Saturday, December 14, 2013

First in the Hearts

A real first yesterday.  With the latest school shooting came the distinction of a school shooting occurring on the anniversary of another school shooting.  So now we get the benefit of watching the latest grieving parents and then last year's, who, I might add, are still grieving.
As commentator Bill Maher likes to say, "We're the gun country, that's all, that's how we're perceived by the rest of the world."
True Dat!

Where else can we begin to comprehend statistics like there were more people killed by guns in our country than in our military deployments throughout the past year.
With some politicos fronting solutions like  arming teachers, it's only going to get worse.
Another observation:  When the hand wringing stops and people begin authentic discussions of this phenomena we casually refer to as a school shooting, we easily seem to slide from gun laws to mental health issues.  A vicious circle of commentary.
Why so many shootings in Colorado?  Probably no real meaning here.  Yet it deserves deeper attention.  Why has the 2nd amendment been reduced to illogic with no real retribution from legal scholars?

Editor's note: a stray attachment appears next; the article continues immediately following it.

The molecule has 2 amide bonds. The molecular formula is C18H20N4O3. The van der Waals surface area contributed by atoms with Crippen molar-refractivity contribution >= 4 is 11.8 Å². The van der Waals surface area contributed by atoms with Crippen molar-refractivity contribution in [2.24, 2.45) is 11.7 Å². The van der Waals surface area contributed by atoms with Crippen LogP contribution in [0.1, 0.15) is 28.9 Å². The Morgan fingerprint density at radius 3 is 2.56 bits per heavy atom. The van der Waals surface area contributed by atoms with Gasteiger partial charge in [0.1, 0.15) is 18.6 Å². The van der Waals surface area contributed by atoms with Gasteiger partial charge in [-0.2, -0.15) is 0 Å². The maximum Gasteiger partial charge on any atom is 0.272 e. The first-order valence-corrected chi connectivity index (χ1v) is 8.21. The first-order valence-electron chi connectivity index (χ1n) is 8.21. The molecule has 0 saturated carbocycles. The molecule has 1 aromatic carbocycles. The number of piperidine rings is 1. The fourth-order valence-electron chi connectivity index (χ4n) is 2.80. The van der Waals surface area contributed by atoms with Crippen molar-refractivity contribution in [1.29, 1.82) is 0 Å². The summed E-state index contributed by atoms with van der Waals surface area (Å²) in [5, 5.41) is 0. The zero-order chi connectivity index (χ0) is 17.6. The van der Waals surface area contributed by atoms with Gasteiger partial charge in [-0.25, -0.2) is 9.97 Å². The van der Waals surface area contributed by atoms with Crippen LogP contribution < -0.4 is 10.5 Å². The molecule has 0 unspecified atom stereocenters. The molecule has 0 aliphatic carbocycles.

I read the statistics about how many teachers quit before their 5th year.  It's as consistent as the school shootings.  I read about how many 20 year veterans are leaving the profession because of the pressure of misguided reform, the emphasis on standardized testing, the fear and general malaise that's palpable on school campuses.  And now this, active shooters.  At what point, I often ask myself, will I too stop encouraging young people to enter the profession?
Oddly enough, when I play my role as a field supervisor and enter a school during the middle of the day, I am seldom stopped or asked for ID.  I usually wear a photo badge on a lanyard, but nobody looks at it.  I get that I look like I belong.  But unless they openly carry weapons, so do most school shooters.
It figures that this country is split and polarized on what to do about the fact that depressed, disgruntled, and desperate people walk into our schools and take innocent lives with great ease.
To change that it takes political will.  That takes ethics which needs to be accompanied by courage.
I wonder how that Colorado legislator who was recently recalled because he stood up to the gun lobby and remained true to his moral compass feels today?  What about his constituents?

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